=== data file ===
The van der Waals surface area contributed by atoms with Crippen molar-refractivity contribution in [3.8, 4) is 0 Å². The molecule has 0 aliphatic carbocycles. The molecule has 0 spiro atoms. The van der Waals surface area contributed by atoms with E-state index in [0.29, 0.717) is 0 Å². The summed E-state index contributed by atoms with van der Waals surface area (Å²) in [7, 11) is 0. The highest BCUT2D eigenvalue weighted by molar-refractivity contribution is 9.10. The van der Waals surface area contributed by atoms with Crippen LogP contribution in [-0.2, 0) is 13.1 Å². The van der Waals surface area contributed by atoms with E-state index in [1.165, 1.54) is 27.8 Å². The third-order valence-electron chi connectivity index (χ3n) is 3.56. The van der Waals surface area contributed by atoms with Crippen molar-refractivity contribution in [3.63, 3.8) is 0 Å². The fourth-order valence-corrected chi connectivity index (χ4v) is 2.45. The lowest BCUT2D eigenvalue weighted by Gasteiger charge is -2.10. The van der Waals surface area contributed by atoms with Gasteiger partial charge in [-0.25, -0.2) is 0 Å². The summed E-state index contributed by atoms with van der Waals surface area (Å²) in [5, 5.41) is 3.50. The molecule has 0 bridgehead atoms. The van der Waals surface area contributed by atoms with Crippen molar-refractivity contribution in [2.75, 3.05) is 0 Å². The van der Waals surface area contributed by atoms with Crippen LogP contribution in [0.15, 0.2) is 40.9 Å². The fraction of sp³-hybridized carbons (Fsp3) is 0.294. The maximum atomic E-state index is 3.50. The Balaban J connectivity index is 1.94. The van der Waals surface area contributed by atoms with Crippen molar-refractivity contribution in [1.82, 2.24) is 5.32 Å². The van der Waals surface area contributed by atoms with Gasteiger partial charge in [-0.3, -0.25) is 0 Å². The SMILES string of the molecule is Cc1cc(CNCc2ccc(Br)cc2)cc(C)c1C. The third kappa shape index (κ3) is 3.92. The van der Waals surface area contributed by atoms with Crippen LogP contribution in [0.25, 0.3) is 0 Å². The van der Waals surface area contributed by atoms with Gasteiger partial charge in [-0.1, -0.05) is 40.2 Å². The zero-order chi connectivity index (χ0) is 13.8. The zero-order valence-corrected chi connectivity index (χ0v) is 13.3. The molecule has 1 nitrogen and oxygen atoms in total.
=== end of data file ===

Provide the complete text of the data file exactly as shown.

The van der Waals surface area contributed by atoms with Crippen molar-refractivity contribution in [3.8, 4) is 0 Å². The molecule has 0 aliphatic carbocycles. The molecule has 0 spiro atoms. The van der Waals surface area contributed by atoms with E-state index in [0.29, 0.717) is 0 Å². The summed E-state index contributed by atoms with van der Waals surface area (Å²) in [7, 11) is 0. The highest BCUT2D eigenvalue weighted by molar-refractivity contribution is 9.10. The van der Waals surface area contributed by atoms with Crippen LogP contribution in [-0.2, 0) is 13.1 Å². The van der Waals surface area contributed by atoms with E-state index in [1.165, 1.54) is 27.8 Å². The third-order valence-electron chi connectivity index (χ3n) is 3.56. The van der Waals surface area contributed by atoms with Crippen molar-refractivity contribution in [3.63, 3.8) is 0 Å². The fourth-order valence-corrected chi connectivity index (χ4v) is 2.45. The lowest BCUT2D eigenvalue weighted by Gasteiger charge is -2.10. The van der Waals surface area contributed by atoms with Gasteiger partial charge in [-0.25, -0.2) is 0 Å². The summed E-state index contributed by atoms with van der Waals surface area (Å²) in [5, 5.41) is 3.50. The molecule has 0 bridgehead atoms. The van der Waals surface area contributed by atoms with Crippen molar-refractivity contribution in [2.75, 3.05) is 0 Å². The van der Waals surface area contributed by atoms with Crippen LogP contribution in [0.15, 0.2) is 40.9 Å². The fraction of sp³-hybridized carbons (Fsp3) is 0.294. The maximum atomic E-state index is 3.50. The Balaban J connectivity index is 1.94. The van der Waals surface area contributed by atoms with Crippen molar-refractivity contribution in [1.82, 2.24) is 5.32 Å². The van der Waals surface area contributed by atoms with Gasteiger partial charge in [-0.3, -0.25) is 0 Å². The SMILES string of the molecule is Cc1cc(CNCc2ccc(Br)cc2)cc(C)c1C. The third kappa shape index (κ3) is 3.92. The van der Waals surface area contributed by atoms with Crippen LogP contribution in [0.25, 0.3) is 0 Å². The van der Waals surface area contributed by atoms with Gasteiger partial charge in [-0.1, -0.05) is 40.2 Å². The zero-order chi connectivity index (χ0) is 13.8. The zero-order valence-corrected chi connectivity index (χ0v) is 13.3. The molecule has 1 nitrogen and oxygen atoms in total.